However, trusts continue to be important contingent, or secondary, beneficiaries, especially for larger plans. The ability of your children or grandchildren (and in some cases, your spouse) to compound retirement plan investments over a long period of time makes IRAs and similar plans one of the most valuable tools for wealth succession planning for your family. Well-drafted retirement plan trusts help ensure that such plan “stretch-outs” will be administered property. I will normally recommend a separate IRA trust if you wish to

  • preserve and guard retirement plan assets from your beneficiaries’ “predators and creditors” – including remarriage spouses, your children’s and grandchildren’s creditors, and their improvidently-chosen spouses;
  • control distributions after your death (discourage or prevent a beneficiary from withdrawing all of the assets he inherits from you at once, absent a very good reason);
  • direct otherwise-reluctant retirement plan administrators to divide an account into separate accounts for your children;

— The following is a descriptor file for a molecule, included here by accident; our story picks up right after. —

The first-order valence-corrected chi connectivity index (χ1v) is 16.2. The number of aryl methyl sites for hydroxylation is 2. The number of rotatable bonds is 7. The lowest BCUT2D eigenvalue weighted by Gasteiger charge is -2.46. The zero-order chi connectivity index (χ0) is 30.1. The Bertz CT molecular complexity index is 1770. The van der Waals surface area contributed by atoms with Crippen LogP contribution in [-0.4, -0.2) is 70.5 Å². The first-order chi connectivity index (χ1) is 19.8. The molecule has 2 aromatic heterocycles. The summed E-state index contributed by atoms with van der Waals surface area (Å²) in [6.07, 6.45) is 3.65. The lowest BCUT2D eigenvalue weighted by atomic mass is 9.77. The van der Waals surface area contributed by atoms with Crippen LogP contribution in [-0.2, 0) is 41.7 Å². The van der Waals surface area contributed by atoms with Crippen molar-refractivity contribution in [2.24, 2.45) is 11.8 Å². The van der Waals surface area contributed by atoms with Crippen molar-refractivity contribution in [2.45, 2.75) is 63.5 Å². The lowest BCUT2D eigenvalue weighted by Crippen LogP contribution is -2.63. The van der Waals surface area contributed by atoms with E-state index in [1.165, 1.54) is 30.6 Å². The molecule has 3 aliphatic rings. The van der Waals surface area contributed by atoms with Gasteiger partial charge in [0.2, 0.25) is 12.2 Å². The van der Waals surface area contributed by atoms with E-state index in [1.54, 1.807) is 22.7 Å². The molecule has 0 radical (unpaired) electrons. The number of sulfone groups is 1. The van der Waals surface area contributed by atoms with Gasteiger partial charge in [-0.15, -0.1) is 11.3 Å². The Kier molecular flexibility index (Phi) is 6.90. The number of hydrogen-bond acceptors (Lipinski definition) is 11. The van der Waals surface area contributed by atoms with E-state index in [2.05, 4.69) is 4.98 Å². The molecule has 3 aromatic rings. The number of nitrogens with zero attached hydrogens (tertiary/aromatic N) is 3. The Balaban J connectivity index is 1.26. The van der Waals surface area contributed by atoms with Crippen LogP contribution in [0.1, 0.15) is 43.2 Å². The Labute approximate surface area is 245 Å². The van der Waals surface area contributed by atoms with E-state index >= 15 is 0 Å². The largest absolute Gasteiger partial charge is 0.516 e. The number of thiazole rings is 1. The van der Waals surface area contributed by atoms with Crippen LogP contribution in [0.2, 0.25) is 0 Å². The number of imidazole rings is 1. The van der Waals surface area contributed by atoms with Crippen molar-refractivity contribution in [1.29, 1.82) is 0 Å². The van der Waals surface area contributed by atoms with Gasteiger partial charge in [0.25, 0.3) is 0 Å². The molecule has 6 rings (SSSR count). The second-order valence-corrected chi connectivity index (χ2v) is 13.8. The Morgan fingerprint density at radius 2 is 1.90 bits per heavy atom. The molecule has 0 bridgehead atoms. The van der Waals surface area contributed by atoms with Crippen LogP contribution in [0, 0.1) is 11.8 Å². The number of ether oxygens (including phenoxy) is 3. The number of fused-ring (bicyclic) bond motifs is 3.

• limit payouts to any special-needs beneficiaries (including those who become disabled after your death) to protect ongoing government benefits; and
  • ensure that your retirement plan money stays in your family.

Generally speaking, if you and your spouse’s combined retirement plan assets exceed $250,000, it will be cost-effective for us create stand-alone retirement plan trusts for each spouse in addition to your Revocable Living Trust. If you’d like to arrange an appointment or a phone call, or receive more information via email, please call or email me, or use the contact tool in the sidebar.

(Updated: April 2017)

The 3.8% Net Investment Income Tax is Still Here

One little-mentioned provision of the Patient Protection and Affordable Care Act is the 3.8% net investment income tax (NIIT) that went into effect on January 1, 2013. Various commentators refer to it as the “Obamacare surtax,” the “health care surtax,” or the “Medicare tax”; but whatever one chooses to call it, it is still going to be with us unless and until the ACA is repealed.